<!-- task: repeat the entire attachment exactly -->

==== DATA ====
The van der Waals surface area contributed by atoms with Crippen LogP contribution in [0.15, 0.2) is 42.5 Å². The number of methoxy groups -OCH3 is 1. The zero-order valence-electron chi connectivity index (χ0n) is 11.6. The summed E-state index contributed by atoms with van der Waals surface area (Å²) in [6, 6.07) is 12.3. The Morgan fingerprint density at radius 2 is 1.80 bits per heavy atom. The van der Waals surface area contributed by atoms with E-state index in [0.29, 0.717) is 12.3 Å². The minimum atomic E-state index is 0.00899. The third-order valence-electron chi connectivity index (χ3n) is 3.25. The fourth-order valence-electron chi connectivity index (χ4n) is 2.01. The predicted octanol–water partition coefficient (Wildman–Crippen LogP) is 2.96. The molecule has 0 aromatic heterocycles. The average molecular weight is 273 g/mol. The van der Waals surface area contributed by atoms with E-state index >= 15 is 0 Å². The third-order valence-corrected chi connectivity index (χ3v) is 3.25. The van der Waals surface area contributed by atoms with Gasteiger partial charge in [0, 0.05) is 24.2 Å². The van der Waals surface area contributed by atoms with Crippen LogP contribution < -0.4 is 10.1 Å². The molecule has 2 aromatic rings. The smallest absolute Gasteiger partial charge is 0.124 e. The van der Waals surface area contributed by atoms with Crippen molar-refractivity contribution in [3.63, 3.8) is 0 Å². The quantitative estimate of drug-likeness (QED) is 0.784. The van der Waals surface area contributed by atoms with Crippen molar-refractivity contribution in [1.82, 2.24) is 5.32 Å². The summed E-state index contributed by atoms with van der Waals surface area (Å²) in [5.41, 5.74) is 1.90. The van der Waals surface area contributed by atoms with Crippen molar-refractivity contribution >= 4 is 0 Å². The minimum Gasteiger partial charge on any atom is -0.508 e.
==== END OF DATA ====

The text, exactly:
The van der Waals surface area contributed by atoms with Crippen LogP contribution in [0.15, 0.2) is 42.5 Å². The number of methoxy groups -OCH3 is 1. The zero-order valence-electron chi connectivity index (χ0n) is 11.6. The summed E-state index contributed by atoms with van der Waals surface area (Å²) in [6, 6.07) is 12.3. The Morgan fingerprint density at radius 2 is 1.80 bits per heavy atom. The van der Waals surface area contributed by atoms with E-state index in [0.29, 0.717) is 12.3 Å². The minimum atomic E-state index is 0.00899. The third-order valence-electron chi connectivity index (χ3n) is 3.25. The fourth-order valence-electron chi connectivity index (χ4n) is 2.01. The predicted octanol–water partition coefficient (Wildman–Crippen LogP) is 2.96. The molecule has 0 aromatic heterocycles. The average molecular weight is 273 g/mol. The van der Waals surface area contributed by atoms with E-state index >= 15 is 0 Å². The third-order valence-corrected chi connectivity index (χ3v) is 3.25. The van der Waals surface area contributed by atoms with Gasteiger partial charge in [0, 0.05) is 24.2 Å². The van der Waals surface area contributed by atoms with Crippen LogP contribution < -0.4 is 10.1 Å². The molecule has 2 aromatic rings. The smallest absolute Gasteiger partial charge is 0.124 e. The van der Waals surface area contributed by atoms with Crippen molar-refractivity contribution in [3.63, 3.8) is 0 Å². The quantitative estimate of drug-likeness (QED) is 0.784. The van der Waals surface area contributed by atoms with Crippen molar-refractivity contribution in [1.82, 2.24) is 5.32 Å². The summed E-state index contributed by atoms with van der Waals surface area (Å²) in [5.41, 5.74) is 1.90. The van der Waals surface area contributed by atoms with Crippen molar-refractivity contribution >= 4 is 0 Å². The minimum Gasteiger partial charge on any atom is -0.508 e.